Imagine a hyper-connected world where dating applications build 800-page profiles or your Internet behavior and taste in love interests, or track your one night stands based on the overnight location of your cell phone.
Or, what if health insurance companies gathered information on exercise habits and how frequently your car enters fast-food drive thrus to determine your coverage rates? Would you care if social media companies logged all the questionable things you considered posting, but thought better of?
It’s all possible and some of this is happening right now, warn the proponents of a ballot measure initiative to give California consumers more Internet privacy.
“This initiative, it will give them the power to take back some of that control and put some transparency and accountability back into a system that desperately needs it,” said Mary Ross, president of Californians for Consumer Privacy.
The California Consumer Privacy Act would require big companies to disclose the type of information they gather, explain how it is shared or sold and give people the right to prevent businesses from spreading their personal data.
The initiative has months to qualify for the November ballot and will likely become one of the most expensive fights this year.
Google, Facebook, AT&T, Verizon and Comcast have contributed $200,000 each to a campaign finance committee opposing the initiative since mid-February. The proponents, a trio of Bay Area business professionals, expect the Internet behemoths will eventually pour in over $100 million to try to stop the measure from passing.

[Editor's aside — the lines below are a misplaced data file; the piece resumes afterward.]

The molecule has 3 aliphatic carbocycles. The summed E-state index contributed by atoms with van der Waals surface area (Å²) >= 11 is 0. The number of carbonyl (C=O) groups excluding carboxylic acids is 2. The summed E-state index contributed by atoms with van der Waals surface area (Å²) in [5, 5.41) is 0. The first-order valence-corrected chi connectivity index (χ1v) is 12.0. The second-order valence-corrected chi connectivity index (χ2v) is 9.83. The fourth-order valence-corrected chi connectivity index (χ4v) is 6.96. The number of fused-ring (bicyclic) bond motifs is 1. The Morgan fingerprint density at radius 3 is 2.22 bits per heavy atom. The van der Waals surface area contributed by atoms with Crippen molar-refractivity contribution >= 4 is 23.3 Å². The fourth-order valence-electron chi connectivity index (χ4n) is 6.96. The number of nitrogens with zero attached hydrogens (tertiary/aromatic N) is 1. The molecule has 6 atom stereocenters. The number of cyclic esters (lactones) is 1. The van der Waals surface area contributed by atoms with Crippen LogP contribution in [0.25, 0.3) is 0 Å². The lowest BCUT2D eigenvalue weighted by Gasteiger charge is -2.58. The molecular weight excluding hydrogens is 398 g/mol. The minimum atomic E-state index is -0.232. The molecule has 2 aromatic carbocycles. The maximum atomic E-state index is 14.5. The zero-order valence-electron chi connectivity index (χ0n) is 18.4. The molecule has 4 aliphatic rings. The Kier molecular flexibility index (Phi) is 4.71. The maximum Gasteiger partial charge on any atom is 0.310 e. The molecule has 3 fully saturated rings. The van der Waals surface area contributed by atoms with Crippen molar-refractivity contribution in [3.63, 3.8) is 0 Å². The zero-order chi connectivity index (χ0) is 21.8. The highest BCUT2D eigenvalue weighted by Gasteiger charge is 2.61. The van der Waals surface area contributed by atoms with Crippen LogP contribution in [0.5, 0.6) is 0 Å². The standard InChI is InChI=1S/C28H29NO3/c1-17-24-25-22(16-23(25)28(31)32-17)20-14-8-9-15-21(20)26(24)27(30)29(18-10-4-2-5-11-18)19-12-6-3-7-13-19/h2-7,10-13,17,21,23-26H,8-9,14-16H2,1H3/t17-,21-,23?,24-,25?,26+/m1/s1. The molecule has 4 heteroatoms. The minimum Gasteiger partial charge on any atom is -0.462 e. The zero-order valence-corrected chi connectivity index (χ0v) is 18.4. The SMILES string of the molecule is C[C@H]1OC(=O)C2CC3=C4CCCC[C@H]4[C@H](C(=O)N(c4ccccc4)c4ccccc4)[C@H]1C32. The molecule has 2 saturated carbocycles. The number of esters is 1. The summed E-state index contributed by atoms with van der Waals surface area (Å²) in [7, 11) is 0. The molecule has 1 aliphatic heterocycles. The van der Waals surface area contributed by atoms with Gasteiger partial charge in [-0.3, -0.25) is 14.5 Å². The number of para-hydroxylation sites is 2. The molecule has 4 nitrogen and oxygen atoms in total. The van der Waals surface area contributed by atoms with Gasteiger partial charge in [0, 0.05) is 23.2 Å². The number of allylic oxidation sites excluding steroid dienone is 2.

Steve Maviglio, spokesperson for a coalition opposing the measure that includes the California Chamber of Commerce, Technet, and the Internet Association, said the proposal is flawed. His group, the Committee to Protect California Jobs, plans to make the case that it will lead major companies to flee California.
“This ballot measure disconnects California. It is unworkable, requiring the internet in California to operate differently – limiting our choices hurting our businesses, and cutting our connection to the global economy,” he said.
Alastair Mactaggart, a real estate developer, has ponied up $2 million to Californians for Consumer Privacy to date. Mactaggart, who serves as chairman of the committee, said he doesn’t anticipate matching his opponents dollar for dollar.
“At this point, we have the resources to get us on the ballot and to do a reasonable job,” Mactaggart said. “We think the average voters look at this and think, ‘why wouldn’t I vote for this?'”
The campaign may receive a boost as Americans grow more concerned about their Internet data in the wake of the Cambridge Analytica scandal. The political consulting firm, funded by Republican donor Robert Mercer and Stephen Bannon, acquired personal Facebook data from over 50 million profiles and used the information to help President Donald Trump’s campaign, according to reports.
“We know we’re on the side of something people really want and are clamoring for,” added Rick Arney, a co-author of the initiative.
Editor’s note: An earlier version of this story incorrectly said the California Democratic Party is a supporter of the measure.